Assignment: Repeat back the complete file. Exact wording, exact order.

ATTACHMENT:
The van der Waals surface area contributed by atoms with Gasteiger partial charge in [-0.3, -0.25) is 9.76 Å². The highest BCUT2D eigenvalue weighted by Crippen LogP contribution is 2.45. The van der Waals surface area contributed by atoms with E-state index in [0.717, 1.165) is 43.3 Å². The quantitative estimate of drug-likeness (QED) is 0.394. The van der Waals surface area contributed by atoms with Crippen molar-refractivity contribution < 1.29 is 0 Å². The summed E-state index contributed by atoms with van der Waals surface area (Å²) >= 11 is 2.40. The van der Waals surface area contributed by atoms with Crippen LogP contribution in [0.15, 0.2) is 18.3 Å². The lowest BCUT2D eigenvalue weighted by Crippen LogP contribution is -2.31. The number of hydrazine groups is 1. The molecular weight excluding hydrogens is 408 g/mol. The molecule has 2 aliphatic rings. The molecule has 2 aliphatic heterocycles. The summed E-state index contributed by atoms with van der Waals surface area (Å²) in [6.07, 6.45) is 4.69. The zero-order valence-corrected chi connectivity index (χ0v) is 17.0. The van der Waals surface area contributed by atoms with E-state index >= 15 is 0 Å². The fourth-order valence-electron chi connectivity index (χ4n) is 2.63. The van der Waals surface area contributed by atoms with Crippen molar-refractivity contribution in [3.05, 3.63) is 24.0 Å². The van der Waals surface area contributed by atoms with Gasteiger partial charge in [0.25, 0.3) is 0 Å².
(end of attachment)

The van der Waals surface area contributed by atoms with Gasteiger partial charge in [-0.3, -0.25) is 9.76 Å². The highest BCUT2D eigenvalue weighted by Crippen LogP contribution is 2.45. The van der Waals surface area contributed by atoms with E-state index in [0.717, 1.165) is 43.3 Å². The quantitative estimate of drug-likeness (QED) is 0.394. The van der Waals surface area contributed by atoms with Crippen molar-refractivity contribution < 1.29 is 0 Å². The summed E-state index contributed by atoms with van der Waals surface area (Å²) >= 11 is 2.40. The van der Waals surface area contributed by atoms with Crippen LogP contribution in [0.15, 0.2) is 18.3 Å². The lowest BCUT2D eigenvalue weighted by Crippen LogP contribution is -2.31. The number of hydrazine groups is 1. The molecular weight excluding hydrogens is 408 g/mol. The molecule has 2 aliphatic rings. The molecule has 2 aliphatic heterocycles. The summed E-state index contributed by atoms with van der Waals surface area (Å²) in [6.07, 6.45) is 4.69. The zero-order valence-corrected chi connectivity index (χ0v) is 17.0. The van der Waals surface area contributed by atoms with E-state index >= 15 is 0 Å². The fourth-order valence-electron chi connectivity index (χ4n) is 2.63. The van der Waals surface area contributed by atoms with Crippen molar-refractivity contribution in [3.05, 3.63) is 24.0 Å². The van der Waals surface area contributed by atoms with Gasteiger partial charge in [0.25, 0.3) is 0 Å².